I have thought about the challenge issue as it has been the lynch pin of my career, I gravitate to virtually impossible situations like a moth to a flame. The head hunters could never tempt me with bulging sacks of gold or tales of plush offices and successful organisations. However, I would salivate over descriptions of failing management teams, reputations in tatters and brands facing destruction. Perfecto!
I know that many of my peers have been horrified by some of the career choices I have made and often attempted to talk me out of them to no avail, I love a challenge and that’s what does it for me.
What does it for me does not do it for others, we are all driven by different dreams, different aspirations and different visions of our futures. Whilst we all require the basics of enough money to live on and safe secure homes and families once these needs are satisfied our requirements from organisations become much more individual.
So if this is the case why do we expect one size fits all performance management and reward systems to work.
At the HR Lounge, we have recently been working with groups of managers in organisations who want to increase productivity and engagement of their staff and found that one of the barriers to this was the performance appraisal and reward processes.
These had all been designed for the prototype of the average employee (I have yet to meet one). The organisations could not understand why having the most whizzy system was not giving them the results that they anticipated.
We spent time talking to, and more importantly listening to staff who told us that they found the appraisal process tedious and pointless, so did the managers by the way.
The assumptions made by managers included the thinking that as there was not much flexibility available for financial rewards or promotions that staff were just fed up and would resist management’s attempts to measure performance. We found the opposite. People understood clearly the economic reality and were not expecting more money. However, they objected to their managers not understanding their individual perspectives.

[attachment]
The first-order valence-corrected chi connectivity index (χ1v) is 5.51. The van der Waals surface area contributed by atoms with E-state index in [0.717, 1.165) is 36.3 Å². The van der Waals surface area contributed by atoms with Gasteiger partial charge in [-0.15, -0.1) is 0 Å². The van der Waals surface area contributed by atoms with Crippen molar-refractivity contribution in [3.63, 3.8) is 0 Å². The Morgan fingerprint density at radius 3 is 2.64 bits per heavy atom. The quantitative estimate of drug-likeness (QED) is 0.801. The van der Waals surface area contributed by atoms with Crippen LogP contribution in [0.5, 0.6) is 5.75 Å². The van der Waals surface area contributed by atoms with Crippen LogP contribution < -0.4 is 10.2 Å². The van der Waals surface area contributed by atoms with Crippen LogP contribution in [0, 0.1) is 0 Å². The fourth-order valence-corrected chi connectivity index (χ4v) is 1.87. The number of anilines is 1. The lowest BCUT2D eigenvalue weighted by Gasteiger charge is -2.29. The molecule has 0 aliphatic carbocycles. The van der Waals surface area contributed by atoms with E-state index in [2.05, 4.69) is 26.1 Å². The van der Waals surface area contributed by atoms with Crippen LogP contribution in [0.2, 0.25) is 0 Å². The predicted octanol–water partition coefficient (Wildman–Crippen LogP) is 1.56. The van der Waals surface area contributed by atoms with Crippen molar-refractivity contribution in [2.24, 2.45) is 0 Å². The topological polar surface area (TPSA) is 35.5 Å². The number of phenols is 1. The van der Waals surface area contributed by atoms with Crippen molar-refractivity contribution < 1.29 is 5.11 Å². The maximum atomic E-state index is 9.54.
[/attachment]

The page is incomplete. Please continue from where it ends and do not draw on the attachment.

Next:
Let me give you an example.
One manager had introduced an awards scheme, which was great, low cost public accreditation and lots of fanfare for high performing workers. This was great for about 90% of the staff. For the 10% who were high up on the introvert scale this was as painful as a public flogging. They didn’t want this type of thanks they wanted an approach that met their personal requirements.
There were some staff like me who relished a challenge and could be motivated by stretch targets that looked impossible and others who really performed at their best when their targets were realistic and focussed on stability and maintenance. One member of staff wanted to have their manager say thank you. Another wanted some flexibility around their working week to care for elderly dependants rather than yet another employee of the week gong.
Organisations spend millions putting in place the perfect online appraisal systems, and I have no problem with these at all, in fact the more we as HR leaders embrace the benefits of technology the better. However getting the mechanics right without understanding the basic motivational issues at play and how to utilise these to best effect is pointless and will not achieve the required outcomes.
The HR community has an opportunity to educate managers so that they approach their staff as individuals with unique hopes and fears, dreams and aspirations.
Before launching the new appraisal process ask yourself if your organisation really understand what makes your people tick. If your answer is no, you have some work to do.
Now, back to the next challenge!